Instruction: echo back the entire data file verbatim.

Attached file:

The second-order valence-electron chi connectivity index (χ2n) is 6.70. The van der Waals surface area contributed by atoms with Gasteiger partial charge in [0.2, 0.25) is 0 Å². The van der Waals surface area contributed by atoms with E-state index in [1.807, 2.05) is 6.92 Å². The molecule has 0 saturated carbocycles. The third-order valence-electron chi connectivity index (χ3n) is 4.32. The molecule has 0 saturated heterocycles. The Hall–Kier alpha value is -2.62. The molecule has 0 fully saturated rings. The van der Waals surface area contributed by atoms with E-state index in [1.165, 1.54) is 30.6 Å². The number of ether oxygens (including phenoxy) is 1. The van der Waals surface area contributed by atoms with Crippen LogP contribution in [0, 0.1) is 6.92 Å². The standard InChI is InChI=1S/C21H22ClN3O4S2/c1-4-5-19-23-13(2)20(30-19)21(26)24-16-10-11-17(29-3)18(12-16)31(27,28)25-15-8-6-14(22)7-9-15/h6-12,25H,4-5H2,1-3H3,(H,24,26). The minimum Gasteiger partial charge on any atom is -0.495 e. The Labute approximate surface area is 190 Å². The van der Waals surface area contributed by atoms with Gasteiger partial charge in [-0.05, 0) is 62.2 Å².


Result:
The second-order valence-electron chi connectivity index (χ2n) is 6.70. The van der Waals surface area contributed by atoms with Gasteiger partial charge in [0.2, 0.25) is 0 Å². The van der Waals surface area contributed by atoms with E-state index in [1.807, 2.05) is 6.92 Å². The molecule has 0 saturated carbocycles. The third-order valence-electron chi connectivity index (χ3n) is 4.32. The molecule has 0 saturated heterocycles. The Hall–Kier alpha value is -2.62. The molecule has 0 fully saturated rings. The van der Waals surface area contributed by atoms with E-state index in [1.165, 1.54) is 30.6 Å². The number of ether oxygens (including phenoxy) is 1. The van der Waals surface area contributed by atoms with Crippen LogP contribution in [0, 0.1) is 6.92 Å². The standard InChI is InChI=1S/C21H22ClN3O4S2/c1-4-5-19-23-13(2)20(30-19)21(26)24-16-10-11-17(29-3)18(12-16)31(27,28)25-15-8-6-14(22)7-9-15/h6-12,25H,4-5H2,1-3H3,(H,24,26). The minimum Gasteiger partial charge on any atom is -0.495 e. The Labute approximate surface area is 190 Å². The van der Waals surface area contributed by atoms with Gasteiger partial charge in [-0.05, 0) is 62.2 Å².